Tuesday, March 24, 2015

Infographics: A History of Personality Psychology

Section I: General Chronology and Driving Forces of Personality

The history of personality psychology dates as far back as Ancient Greece. Indeed, philosophers since the 4th Century BCE have been trying to define exactly what it is that makes us us. In 370 BCE, Hippocrates proposed two pillars of temperament: hot/cold and moist/dry, resulting in four humors or combinations of these qualities. The hot and dry combination was referred to as yellow bile, cold and dry as black bile, hot and wet was blood and cold and wet was phlegm. Though much of the work that arose from this theory of the Four Humors was medicinal in nature, it was also hypothesized a patient's personality could be influenced by humoral imbalances.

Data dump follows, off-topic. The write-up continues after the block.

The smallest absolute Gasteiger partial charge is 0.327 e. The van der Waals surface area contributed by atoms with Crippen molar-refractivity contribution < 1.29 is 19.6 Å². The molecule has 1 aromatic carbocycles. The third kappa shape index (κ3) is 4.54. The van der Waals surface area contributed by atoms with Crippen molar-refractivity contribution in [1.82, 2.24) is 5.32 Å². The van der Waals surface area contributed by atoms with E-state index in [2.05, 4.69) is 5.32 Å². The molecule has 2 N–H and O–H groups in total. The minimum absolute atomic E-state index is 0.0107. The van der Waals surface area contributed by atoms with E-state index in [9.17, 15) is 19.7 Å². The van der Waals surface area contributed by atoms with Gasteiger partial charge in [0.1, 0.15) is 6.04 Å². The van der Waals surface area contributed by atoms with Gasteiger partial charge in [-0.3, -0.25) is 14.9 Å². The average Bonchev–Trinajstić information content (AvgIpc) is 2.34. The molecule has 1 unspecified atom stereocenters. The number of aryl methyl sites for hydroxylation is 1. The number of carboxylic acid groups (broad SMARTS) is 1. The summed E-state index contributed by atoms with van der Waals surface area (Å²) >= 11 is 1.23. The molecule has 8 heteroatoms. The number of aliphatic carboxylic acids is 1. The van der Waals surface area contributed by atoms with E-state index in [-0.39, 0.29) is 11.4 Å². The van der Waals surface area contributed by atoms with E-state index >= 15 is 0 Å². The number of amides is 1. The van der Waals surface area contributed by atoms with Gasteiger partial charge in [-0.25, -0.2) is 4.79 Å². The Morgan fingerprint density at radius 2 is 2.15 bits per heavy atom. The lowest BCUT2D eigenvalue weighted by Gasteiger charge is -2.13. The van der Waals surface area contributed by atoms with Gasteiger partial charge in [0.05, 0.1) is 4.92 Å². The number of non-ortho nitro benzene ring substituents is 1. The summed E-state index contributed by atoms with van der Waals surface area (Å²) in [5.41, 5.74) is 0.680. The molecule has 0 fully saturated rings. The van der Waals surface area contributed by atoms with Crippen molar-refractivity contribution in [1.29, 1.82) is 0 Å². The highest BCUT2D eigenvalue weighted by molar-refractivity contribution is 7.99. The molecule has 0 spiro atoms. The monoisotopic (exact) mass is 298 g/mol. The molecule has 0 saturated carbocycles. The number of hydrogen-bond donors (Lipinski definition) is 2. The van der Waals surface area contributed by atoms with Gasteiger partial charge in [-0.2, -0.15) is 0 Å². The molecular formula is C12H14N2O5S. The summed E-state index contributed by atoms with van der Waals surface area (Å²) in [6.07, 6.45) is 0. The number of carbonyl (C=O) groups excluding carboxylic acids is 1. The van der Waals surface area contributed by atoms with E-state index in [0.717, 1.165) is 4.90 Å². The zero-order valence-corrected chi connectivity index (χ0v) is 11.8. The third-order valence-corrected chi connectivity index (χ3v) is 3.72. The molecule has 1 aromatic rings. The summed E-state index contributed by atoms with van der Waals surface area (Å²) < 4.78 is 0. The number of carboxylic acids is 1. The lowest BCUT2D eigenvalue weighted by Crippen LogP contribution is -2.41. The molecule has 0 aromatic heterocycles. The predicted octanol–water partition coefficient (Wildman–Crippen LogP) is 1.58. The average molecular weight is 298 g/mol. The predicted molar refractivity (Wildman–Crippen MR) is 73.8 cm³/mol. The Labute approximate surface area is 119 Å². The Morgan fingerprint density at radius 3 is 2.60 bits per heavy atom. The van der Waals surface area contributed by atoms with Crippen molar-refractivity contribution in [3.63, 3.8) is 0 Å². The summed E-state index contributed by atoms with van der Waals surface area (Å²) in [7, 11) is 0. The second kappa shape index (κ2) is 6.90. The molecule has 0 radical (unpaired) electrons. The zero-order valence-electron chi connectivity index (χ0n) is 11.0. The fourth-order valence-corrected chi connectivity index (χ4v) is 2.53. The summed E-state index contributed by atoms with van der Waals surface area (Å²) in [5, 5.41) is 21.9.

So, what’s the current state of this field? There has been a shift away from usingtraits to determine specific personality types. Rather, it is widely viewed by psychologists that traits should be measured a continuum. Beyond that debate, scientists are constantly trying to elucidate biological factors that influence personality, difference between and within groups and how personality psychology can be applied to various fields from business to education. Even more recently, there has been a move to re-conceptualize traits as motivations (Fleeson 2001). Fleeson is a proponent of understanding how traits vary across contexts and time. He argues that even though our personality may vary quite a bit within a given day or week -- that variability is consistent across time (e.g., if you are moody in one particular context this week, you will likely be moody in a similar context next week) and thus we can use personality traits as a predictive measure of behavior. It is easy to hear about an individual’s personality traits and think “Hm, yes, that does describe how they behave.” But the real power of personality traits lies within viewing them as factors that drive goal-directed behavior in everyday situations. This way of thinking can help explain why people do what they do and even predict behavioral outcomes, which has important implications in the world of marketing and business strategy.